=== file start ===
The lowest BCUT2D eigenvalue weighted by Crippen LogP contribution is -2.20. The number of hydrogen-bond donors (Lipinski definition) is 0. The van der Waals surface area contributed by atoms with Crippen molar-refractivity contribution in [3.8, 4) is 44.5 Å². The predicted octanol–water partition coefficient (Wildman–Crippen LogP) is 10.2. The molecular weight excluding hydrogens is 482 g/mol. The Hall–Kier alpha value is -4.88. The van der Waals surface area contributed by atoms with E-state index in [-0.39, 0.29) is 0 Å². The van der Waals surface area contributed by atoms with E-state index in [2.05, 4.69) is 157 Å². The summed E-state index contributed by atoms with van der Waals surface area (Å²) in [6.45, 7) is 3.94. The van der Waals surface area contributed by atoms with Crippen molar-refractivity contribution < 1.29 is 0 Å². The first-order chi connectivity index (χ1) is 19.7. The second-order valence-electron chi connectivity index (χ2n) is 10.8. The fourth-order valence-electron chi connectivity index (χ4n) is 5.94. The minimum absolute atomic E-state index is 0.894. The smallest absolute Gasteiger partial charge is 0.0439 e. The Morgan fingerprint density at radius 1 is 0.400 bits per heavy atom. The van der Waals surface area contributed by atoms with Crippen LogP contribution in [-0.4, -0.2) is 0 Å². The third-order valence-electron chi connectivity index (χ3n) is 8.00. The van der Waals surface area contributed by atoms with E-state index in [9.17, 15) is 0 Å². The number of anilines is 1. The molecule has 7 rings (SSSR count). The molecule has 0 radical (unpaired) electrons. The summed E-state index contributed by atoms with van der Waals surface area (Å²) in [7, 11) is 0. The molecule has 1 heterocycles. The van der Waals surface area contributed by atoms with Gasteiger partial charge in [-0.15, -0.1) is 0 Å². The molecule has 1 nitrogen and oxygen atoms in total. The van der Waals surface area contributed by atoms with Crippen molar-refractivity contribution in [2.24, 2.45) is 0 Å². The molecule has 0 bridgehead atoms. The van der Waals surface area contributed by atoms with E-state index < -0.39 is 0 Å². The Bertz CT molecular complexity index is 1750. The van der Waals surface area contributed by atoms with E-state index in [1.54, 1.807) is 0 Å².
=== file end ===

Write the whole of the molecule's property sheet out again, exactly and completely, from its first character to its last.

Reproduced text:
The lowest BCUT2D eigenvalue weighted by Crippen LogP contribution is -2.20. The number of hydrogen-bond donors (Lipinski definition) is 0. The van der Waals surface area contributed by atoms with Crippen molar-refractivity contribution in [3.8, 4) is 44.5 Å². The predicted octanol–water partition coefficient (Wildman–Crippen LogP) is 10.2. The molecular weight excluding hydrogens is 482 g/mol. The Hall–Kier alpha value is -4.88. The van der Waals surface area contributed by atoms with E-state index in [-0.39, 0.29) is 0 Å². The van der Waals surface area contributed by atoms with E-state index in [2.05, 4.69) is 157 Å². The summed E-state index contributed by atoms with van der Waals surface area (Å²) in [6.45, 7) is 3.94. The van der Waals surface area contributed by atoms with Crippen molar-refractivity contribution < 1.29 is 0 Å². The first-order chi connectivity index (χ1) is 19.7. The second-order valence-electron chi connectivity index (χ2n) is 10.8. The fourth-order valence-electron chi connectivity index (χ4n) is 5.94. The minimum absolute atomic E-state index is 0.894. The smallest absolute Gasteiger partial charge is 0.0439 e. The Morgan fingerprint density at radius 1 is 0.400 bits per heavy atom. The van der Waals surface area contributed by atoms with Crippen LogP contribution in [-0.4, -0.2) is 0 Å². The third-order valence-electron chi connectivity index (χ3n) is 8.00. The van der Waals surface area contributed by atoms with E-state index in [9.17, 15) is 0 Å². The number of anilines is 1. The molecule has 7 rings (SSSR count). The molecule has 0 radical (unpaired) electrons. The summed E-state index contributed by atoms with van der Waals surface area (Å²) in [7, 11) is 0. The molecule has 1 heterocycles. The van der Waals surface area contributed by atoms with Gasteiger partial charge in [-0.15, -0.1) is 0 Å². The molecule has 1 nitrogen and oxygen atoms in total. The van der Waals surface area contributed by atoms with Crippen molar-refractivity contribution in [2.24, 2.45) is 0 Å². The molecule has 0 bridgehead atoms. The van der Waals surface area contributed by atoms with E-state index < -0.39 is 0 Å². The Bertz CT molecular complexity index is 1750. The van der Waals surface area contributed by atoms with E-state index in [1.54, 1.807) is 0 Å².